“Our data add to the growing evidence to support lifestyle interventions as an important approach to tackle low mood and depression.”

The study also found that benefits of diet improvement affected women in a more broad way compared to men. This is consistent with other research finding that a woman’s body tends to be more sensitive to nutrients and supplements, and drug side-effects are often greater in women.

This is supported by other research

We have reported on previous research that came with similar conclusions.

For example, a 2018 study from New Zealand’s University of Otago found that eating raw fruits and vegetables significantly improved mental health and decreased symptoms of anxiety and depression.

In a study from the Physicians Committee for Responsible Medicine, researchers found that eating a plant-based diet decreased symptoms of depression, anxiety and fatigue, while boosting well-being, general health, daily functioning, and impairment.

Other studies have found similar evidence. Another 2019 paper from Australian researchers3 has found that eating more fruits and vegetables also impacts clinical symptoms and diagnosis of depression and anxiety. The researchers stated:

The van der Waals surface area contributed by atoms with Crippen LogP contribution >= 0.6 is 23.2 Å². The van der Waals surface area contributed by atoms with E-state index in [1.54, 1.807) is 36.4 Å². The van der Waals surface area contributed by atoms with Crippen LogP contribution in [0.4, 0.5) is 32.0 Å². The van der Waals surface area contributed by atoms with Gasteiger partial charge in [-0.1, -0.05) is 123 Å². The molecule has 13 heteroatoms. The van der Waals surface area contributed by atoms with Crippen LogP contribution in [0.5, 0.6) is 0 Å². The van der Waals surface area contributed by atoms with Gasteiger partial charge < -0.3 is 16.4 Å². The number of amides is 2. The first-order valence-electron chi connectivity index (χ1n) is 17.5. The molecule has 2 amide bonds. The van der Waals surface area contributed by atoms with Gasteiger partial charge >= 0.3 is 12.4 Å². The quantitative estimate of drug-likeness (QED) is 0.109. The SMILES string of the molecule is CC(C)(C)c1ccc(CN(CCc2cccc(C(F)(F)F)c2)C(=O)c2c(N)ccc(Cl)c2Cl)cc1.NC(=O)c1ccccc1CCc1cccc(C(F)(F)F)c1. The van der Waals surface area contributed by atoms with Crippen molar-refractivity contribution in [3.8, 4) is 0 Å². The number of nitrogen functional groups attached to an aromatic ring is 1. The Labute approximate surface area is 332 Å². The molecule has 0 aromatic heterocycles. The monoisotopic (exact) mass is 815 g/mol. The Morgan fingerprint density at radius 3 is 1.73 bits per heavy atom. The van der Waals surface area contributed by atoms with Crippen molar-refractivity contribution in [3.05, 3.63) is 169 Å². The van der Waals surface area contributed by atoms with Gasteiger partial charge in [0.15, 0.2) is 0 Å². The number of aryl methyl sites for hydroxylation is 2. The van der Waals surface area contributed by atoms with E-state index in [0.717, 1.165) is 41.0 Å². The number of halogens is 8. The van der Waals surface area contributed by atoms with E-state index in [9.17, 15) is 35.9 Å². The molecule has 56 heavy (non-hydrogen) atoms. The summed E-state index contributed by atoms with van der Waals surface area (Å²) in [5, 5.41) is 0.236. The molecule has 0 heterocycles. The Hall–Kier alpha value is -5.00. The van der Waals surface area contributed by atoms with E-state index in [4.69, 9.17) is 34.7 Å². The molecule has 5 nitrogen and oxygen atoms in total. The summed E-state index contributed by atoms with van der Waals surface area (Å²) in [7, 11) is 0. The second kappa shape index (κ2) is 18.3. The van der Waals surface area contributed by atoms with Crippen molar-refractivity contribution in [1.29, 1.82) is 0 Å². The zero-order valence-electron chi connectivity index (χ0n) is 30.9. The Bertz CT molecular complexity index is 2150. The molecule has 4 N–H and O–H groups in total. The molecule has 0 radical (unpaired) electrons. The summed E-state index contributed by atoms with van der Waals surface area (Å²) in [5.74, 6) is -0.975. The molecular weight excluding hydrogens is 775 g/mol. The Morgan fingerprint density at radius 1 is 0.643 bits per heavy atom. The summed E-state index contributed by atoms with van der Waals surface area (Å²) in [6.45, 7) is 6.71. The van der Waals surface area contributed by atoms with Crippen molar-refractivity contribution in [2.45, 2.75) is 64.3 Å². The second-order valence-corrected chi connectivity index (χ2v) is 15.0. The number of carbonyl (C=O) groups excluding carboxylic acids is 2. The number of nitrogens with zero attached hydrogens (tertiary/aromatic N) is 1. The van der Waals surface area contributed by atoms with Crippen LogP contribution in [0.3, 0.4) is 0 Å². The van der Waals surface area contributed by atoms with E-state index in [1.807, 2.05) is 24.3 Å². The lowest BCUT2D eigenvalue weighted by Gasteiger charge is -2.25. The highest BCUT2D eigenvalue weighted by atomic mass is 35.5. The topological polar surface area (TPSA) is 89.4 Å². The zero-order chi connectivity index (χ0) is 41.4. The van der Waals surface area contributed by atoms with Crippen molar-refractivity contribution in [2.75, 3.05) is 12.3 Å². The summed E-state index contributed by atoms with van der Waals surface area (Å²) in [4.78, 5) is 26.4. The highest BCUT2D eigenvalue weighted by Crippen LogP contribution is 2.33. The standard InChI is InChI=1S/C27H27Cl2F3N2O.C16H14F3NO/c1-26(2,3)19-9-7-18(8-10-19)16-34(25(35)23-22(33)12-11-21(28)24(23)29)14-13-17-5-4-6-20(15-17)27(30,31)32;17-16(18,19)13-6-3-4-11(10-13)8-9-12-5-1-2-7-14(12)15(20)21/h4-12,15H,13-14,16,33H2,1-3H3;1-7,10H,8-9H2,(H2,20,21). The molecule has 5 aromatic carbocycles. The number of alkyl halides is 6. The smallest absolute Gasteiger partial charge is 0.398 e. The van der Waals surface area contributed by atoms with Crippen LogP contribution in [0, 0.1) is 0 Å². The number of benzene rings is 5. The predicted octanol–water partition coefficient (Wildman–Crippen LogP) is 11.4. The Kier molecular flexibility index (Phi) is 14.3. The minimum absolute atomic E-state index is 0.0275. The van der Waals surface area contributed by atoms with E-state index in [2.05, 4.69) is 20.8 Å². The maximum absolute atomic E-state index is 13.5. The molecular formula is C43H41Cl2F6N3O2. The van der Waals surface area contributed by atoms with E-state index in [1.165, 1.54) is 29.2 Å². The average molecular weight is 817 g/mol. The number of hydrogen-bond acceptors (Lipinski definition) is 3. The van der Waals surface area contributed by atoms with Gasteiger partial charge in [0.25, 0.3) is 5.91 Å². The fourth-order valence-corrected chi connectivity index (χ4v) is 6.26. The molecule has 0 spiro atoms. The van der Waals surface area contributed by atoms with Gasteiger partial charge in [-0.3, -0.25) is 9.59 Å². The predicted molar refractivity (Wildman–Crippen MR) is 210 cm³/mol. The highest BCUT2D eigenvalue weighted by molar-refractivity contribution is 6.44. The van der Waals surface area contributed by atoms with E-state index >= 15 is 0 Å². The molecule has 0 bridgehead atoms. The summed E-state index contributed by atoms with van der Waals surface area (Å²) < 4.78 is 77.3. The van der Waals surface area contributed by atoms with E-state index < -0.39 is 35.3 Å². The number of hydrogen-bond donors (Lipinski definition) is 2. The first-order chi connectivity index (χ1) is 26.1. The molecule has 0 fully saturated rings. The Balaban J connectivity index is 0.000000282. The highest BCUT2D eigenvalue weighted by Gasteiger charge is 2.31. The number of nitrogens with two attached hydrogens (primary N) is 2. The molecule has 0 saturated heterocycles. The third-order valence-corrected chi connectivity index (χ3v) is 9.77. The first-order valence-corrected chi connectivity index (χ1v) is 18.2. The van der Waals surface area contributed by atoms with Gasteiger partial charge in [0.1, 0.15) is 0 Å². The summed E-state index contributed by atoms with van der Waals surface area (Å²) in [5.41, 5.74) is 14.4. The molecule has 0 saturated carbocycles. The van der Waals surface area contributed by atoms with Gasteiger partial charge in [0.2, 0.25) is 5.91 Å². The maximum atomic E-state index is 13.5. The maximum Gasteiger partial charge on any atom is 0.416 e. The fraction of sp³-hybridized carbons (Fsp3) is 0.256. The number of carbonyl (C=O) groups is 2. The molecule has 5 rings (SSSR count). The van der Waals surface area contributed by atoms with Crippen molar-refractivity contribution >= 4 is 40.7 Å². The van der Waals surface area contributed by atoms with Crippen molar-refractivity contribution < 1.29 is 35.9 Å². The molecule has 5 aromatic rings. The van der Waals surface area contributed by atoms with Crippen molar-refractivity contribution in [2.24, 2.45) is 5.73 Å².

“We show, in Australian data, that an equivalent result may be true for actual clinical diagnosis of depression and anxiety. We conclude that there appears to be accumulating evidence for the psychological power of fruit and vegetables.”

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Scientific References:

1. Ocean N, Howley P, Ensor J. Lettuce be happy: A longitudinal UK study on the relationship between fruit and vegetable consumption and well-being. Soc Sci Med. 2018 Dec 31. pii: S0277-9536(18)30690-7. doi: 10.1016/j.socscimed.2018.12.017.

2. Addelman M. Healthy diet can ease symptoms of depression. Univ Manchester, 2019; Feb 5.

3. Mujcic R, Oswald AJ. Does eating fruit and vegetables also reduce the longitudinal risk of depression and anxiety? Social Science & Medicine, Volume 222, February 2019, Pages 346-348.

4. R. Mujcic, A.J. Oswald. Evolution of Well-Being and Happiness After Increases in Consumption of Fruit and Vegetables. Am. J. Public Health, 106 (2016), pp. 1504-1510